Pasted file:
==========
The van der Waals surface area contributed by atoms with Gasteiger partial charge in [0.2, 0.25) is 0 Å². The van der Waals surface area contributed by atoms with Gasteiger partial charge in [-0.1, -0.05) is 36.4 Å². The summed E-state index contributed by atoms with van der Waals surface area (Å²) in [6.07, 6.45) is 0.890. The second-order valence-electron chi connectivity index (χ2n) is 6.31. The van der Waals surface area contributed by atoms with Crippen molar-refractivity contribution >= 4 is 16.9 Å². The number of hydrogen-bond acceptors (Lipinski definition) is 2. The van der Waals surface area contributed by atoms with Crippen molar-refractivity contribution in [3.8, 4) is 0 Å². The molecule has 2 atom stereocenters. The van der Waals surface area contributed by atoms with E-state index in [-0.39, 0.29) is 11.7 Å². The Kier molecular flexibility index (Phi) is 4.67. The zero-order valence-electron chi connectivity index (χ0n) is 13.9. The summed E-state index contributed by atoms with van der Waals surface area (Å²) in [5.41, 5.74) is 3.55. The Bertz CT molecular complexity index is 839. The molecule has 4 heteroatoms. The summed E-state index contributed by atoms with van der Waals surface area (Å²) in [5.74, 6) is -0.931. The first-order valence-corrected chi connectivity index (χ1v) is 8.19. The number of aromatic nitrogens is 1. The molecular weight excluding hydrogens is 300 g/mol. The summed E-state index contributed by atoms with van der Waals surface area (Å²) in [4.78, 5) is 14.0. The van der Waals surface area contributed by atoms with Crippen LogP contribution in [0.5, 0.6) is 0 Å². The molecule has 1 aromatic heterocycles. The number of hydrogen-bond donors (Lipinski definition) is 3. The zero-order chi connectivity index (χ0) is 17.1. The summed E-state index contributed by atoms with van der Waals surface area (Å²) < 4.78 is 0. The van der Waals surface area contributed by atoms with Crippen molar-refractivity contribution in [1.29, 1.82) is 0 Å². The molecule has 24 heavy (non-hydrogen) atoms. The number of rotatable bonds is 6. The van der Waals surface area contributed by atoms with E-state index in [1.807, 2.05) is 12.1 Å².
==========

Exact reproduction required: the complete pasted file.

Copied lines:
The van der Waals surface area contributed by atoms with Gasteiger partial charge in [0.2, 0.25) is 0 Å². The van der Waals surface area contributed by atoms with Gasteiger partial charge in [-0.1, -0.05) is 36.4 Å². The summed E-state index contributed by atoms with van der Waals surface area (Å²) in [6.07, 6.45) is 0.890. The second-order valence-electron chi connectivity index (χ2n) is 6.31. The van der Waals surface area contributed by atoms with Crippen molar-refractivity contribution >= 4 is 16.9 Å². The number of hydrogen-bond acceptors (Lipinski definition) is 2. The van der Waals surface area contributed by atoms with Crippen molar-refractivity contribution in [3.8, 4) is 0 Å². The molecule has 2 atom stereocenters. The van der Waals surface area contributed by atoms with E-state index in [-0.39, 0.29) is 11.7 Å². The Kier molecular flexibility index (Phi) is 4.67. The zero-order valence-electron chi connectivity index (χ0n) is 13.9. The summed E-state index contributed by atoms with van der Waals surface area (Å²) in [5.41, 5.74) is 3.55. The Bertz CT molecular complexity index is 839. The molecule has 4 heteroatoms. The summed E-state index contributed by atoms with van der Waals surface area (Å²) in [5.74, 6) is -0.931. The first-order valence-corrected chi connectivity index (χ1v) is 8.19. The number of aromatic nitrogens is 1. The molecular weight excluding hydrogens is 300 g/mol. The summed E-state index contributed by atoms with van der Waals surface area (Å²) in [4.78, 5) is 14.0. The van der Waals surface area contributed by atoms with Crippen LogP contribution in [0.5, 0.6) is 0 Å². The molecule has 1 aromatic heterocycles. The number of hydrogen-bond donors (Lipinski definition) is 3. The zero-order chi connectivity index (χ0) is 17.1. The summed E-state index contributed by atoms with van der Waals surface area (Å²) < 4.78 is 0. The van der Waals surface area contributed by atoms with Crippen molar-refractivity contribution in [1.29, 1.82) is 0 Å². The molecule has 24 heavy (non-hydrogen) atoms. The number of rotatable bonds is 6. The van der Waals surface area contributed by atoms with E-state index in [1.807, 2.05) is 12.1 Å².